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Psalm 66

For the Chief Musician. A Song, a Psalm.

1Make a joyful noise unto God, all the earth:

2Sing forth the glory of his name:

Make his praise glorious.

3Say unto God, How terrible are thy works!

Through the greatness of thy power shall thine enemies submit themselves unto thee.

4All the earth shall worship thee,

And shall sing unto thee;

They shall sing to thy name. Selah

5Come, and see the works of God;

He is terrible in his doing toward the children of men.

6He turned the sea into dry land;

They went through the river on foot:

There did we rejoice in him.

7He ruleth by his might for ever;

His eyes observe the nations:

Let not the rebellious exalt themselves. Selah

8Oh bless our God, ye peoples,

And make the voice of his praise to be heard;

9Who holdeth our soul in life,

And suffereth not our feet to be moved.

10For thou, O God, hast proved us:

Thou hast tried us, as silver is tried.

11Thou broughtest us into the net;

Thou layedst a sore burden upon our loins.

12Thou didst cause men to ride over our heads;

We went through fire and through water;

But thou broughtest us out into a wealthy place.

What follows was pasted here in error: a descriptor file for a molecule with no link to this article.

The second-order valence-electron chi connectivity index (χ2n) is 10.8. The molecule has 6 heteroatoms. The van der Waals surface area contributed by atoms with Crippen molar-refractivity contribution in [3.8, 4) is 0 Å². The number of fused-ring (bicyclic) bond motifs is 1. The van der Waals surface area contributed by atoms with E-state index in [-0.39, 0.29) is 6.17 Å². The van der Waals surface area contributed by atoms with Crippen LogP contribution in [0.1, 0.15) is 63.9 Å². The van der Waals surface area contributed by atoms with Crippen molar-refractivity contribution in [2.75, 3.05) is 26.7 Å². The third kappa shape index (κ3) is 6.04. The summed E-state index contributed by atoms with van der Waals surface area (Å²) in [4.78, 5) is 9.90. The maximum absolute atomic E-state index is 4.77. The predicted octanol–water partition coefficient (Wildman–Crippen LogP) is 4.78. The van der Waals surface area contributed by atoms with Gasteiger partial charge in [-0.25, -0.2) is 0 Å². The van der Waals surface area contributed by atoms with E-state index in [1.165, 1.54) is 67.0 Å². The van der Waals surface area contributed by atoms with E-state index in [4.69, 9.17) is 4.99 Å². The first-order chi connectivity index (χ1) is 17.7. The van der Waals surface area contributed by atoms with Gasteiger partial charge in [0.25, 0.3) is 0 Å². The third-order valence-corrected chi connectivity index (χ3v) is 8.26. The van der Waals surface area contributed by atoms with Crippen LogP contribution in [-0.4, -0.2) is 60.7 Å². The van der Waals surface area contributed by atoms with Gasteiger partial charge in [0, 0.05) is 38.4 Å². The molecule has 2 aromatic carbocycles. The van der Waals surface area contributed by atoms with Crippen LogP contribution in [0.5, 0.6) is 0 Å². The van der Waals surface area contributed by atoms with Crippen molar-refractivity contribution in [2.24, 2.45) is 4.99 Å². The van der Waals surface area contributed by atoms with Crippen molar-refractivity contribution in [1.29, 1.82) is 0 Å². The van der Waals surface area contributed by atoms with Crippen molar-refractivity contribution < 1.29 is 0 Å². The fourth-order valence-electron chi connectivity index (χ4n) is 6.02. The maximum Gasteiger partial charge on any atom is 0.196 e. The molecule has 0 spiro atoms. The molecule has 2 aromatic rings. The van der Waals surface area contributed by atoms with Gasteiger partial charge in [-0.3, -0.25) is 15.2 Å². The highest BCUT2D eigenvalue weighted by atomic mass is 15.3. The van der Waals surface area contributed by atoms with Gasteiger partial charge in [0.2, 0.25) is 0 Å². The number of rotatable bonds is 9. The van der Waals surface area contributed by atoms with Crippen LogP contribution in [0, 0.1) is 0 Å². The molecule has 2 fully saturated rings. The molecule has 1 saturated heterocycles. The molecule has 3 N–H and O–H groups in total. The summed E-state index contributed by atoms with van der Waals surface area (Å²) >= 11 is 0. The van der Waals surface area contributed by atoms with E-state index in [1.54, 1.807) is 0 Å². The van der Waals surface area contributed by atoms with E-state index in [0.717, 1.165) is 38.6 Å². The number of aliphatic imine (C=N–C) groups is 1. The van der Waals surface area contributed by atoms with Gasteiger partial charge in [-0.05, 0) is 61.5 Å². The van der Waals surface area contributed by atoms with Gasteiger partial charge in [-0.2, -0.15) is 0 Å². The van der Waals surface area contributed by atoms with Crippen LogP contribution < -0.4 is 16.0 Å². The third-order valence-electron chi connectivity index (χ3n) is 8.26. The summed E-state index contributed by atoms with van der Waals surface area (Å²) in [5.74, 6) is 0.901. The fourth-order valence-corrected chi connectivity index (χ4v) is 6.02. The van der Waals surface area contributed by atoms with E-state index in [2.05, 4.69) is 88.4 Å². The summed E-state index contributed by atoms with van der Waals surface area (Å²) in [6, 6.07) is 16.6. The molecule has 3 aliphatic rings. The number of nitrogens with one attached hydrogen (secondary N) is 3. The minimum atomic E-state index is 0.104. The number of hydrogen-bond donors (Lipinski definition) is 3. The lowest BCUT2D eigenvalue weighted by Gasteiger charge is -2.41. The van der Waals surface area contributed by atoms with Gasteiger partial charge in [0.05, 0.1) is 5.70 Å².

13I will come into thy house with burnt-offerings;

I will pay thee my vows,

14Which my lips uttered,

And my mouth spake, when I was in distress.

15I will offer unto thee burnt-offerings of fatlings,

With the incense of rams;

I will offer bullocks with goats. Selah

16Come, and hear, all ye that fear God,

And I will declare what he hath done for my soul.

17I cried unto him with my mouth,

And he was extolled with my tongue.

18If I regard iniquity in my heart,

The Lord will not hear:

19But verily God hath heard;

He hath attended to the voice of my prayer.

20Blessed be God,

Who hath not turned away my prayer,

Nor his lovingkindness from me.

ASV 1901

About American Standard Version

The ASV has long been regarded by many scholars as the most literal English translation since the King James Version—maybe the most literal translation ever. This has made the translation very popular for careful English Bible study, but not for ease of reading. While the KJV was translated entirely from “western manuscripts,” the ASV 1901 was influenced also by the older “eastern manuscripts” that form the basis for most of our modern English translations. Because the ASV 1901 is very difficult to find in print, Logos is pleased to be able to preserve and distribute this significant work. This is an excellent choice for comparative English study.

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